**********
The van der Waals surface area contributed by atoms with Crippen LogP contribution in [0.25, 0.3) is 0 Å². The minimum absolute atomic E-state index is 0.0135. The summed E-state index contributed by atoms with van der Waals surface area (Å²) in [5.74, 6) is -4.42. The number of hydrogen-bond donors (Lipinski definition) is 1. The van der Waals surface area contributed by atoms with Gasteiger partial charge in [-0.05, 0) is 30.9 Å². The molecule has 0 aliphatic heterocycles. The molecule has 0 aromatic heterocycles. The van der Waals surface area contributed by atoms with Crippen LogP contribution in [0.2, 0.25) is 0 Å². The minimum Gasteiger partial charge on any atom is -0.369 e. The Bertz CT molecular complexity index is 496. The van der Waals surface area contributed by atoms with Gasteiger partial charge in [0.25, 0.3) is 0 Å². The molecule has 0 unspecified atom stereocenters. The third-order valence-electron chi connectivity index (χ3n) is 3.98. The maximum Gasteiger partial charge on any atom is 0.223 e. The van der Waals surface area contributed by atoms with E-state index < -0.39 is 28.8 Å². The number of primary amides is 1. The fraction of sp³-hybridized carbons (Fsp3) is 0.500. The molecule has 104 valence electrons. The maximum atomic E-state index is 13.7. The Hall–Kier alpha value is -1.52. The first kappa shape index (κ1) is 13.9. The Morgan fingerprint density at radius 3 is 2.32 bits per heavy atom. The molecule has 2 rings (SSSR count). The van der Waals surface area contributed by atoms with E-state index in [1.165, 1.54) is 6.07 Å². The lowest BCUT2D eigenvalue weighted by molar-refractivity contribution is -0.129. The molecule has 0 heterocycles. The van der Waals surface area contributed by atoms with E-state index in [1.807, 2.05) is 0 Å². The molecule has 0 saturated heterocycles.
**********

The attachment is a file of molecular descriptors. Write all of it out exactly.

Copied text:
The van der Waals surface area contributed by atoms with Crippen LogP contribution in [0.25, 0.3) is 0 Å². The minimum absolute atomic E-state index is 0.0135. The summed E-state index contributed by atoms with van der Waals surface area (Å²) in [5.74, 6) is -4.42. The number of hydrogen-bond donors (Lipinski definition) is 1. The van der Waals surface area contributed by atoms with Gasteiger partial charge in [-0.05, 0) is 30.9 Å². The molecule has 0 aliphatic heterocycles. The molecule has 0 aromatic heterocycles. The van der Waals surface area contributed by atoms with Crippen LogP contribution in [0.2, 0.25) is 0 Å². The minimum Gasteiger partial charge on any atom is -0.369 e. The Bertz CT molecular complexity index is 496. The van der Waals surface area contributed by atoms with Gasteiger partial charge in [0.25, 0.3) is 0 Å². The molecule has 0 unspecified atom stereocenters. The third-order valence-electron chi connectivity index (χ3n) is 3.98. The maximum Gasteiger partial charge on any atom is 0.223 e. The van der Waals surface area contributed by atoms with E-state index < -0.39 is 28.8 Å². The number of primary amides is 1. The fraction of sp³-hybridized carbons (Fsp3) is 0.500. The molecule has 104 valence electrons. The maximum atomic E-state index is 13.7. The Hall–Kier alpha value is -1.52. The first kappa shape index (κ1) is 13.9. The Morgan fingerprint density at radius 3 is 2.32 bits per heavy atom. The molecule has 2 rings (SSSR count). The van der Waals surface area contributed by atoms with E-state index in [1.165, 1.54) is 6.07 Å². The lowest BCUT2D eigenvalue weighted by molar-refractivity contribution is -0.129. The molecule has 0 heterocycles. The van der Waals surface area contributed by atoms with E-state index in [1.807, 2.05) is 0 Å². The molecule has 0 saturated heterocycles.